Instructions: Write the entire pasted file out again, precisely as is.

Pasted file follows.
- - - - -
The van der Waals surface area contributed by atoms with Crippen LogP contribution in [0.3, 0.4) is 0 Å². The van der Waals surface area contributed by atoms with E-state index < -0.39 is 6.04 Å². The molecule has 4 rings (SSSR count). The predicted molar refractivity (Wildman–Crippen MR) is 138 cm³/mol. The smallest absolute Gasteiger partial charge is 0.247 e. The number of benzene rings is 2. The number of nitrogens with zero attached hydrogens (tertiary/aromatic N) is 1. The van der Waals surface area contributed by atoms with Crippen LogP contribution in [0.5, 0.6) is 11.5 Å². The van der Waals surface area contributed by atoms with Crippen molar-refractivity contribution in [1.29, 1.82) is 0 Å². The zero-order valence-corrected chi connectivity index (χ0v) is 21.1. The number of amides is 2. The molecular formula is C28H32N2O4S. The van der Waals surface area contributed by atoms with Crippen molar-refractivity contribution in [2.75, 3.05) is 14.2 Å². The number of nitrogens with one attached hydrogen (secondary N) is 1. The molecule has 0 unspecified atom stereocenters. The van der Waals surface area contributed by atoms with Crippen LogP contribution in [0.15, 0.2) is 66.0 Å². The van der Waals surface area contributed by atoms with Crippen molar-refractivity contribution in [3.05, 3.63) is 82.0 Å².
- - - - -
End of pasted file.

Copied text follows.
The van der Waals surface area contributed by atoms with Crippen LogP contribution in [0.3, 0.4) is 0 Å². The van der Waals surface area contributed by atoms with E-state index < -0.39 is 6.04 Å². The molecule has 4 rings (SSSR count). The predicted molar refractivity (Wildman–Crippen MR) is 138 cm³/mol. The smallest absolute Gasteiger partial charge is 0.247 e. The number of benzene rings is 2. The number of nitrogens with zero attached hydrogens (tertiary/aromatic N) is 1. The van der Waals surface area contributed by atoms with Crippen LogP contribution in [0.5, 0.6) is 11.5 Å². The van der Waals surface area contributed by atoms with Crippen molar-refractivity contribution in [1.29, 1.82) is 0 Å². The zero-order valence-corrected chi connectivity index (χ0v) is 21.1. The number of amides is 2. The molecular formula is C28H32N2O4S. The van der Waals surface area contributed by atoms with Crippen molar-refractivity contribution in [2.75, 3.05) is 14.2 Å². The number of nitrogens with one attached hydrogen (secondary N) is 1. The molecule has 0 unspecified atom stereocenters. The van der Waals surface area contributed by atoms with Crippen LogP contribution in [0.15, 0.2) is 66.0 Å². The van der Waals surface area contributed by atoms with Crippen molar-refractivity contribution in [3.05, 3.63) is 82.0 Å².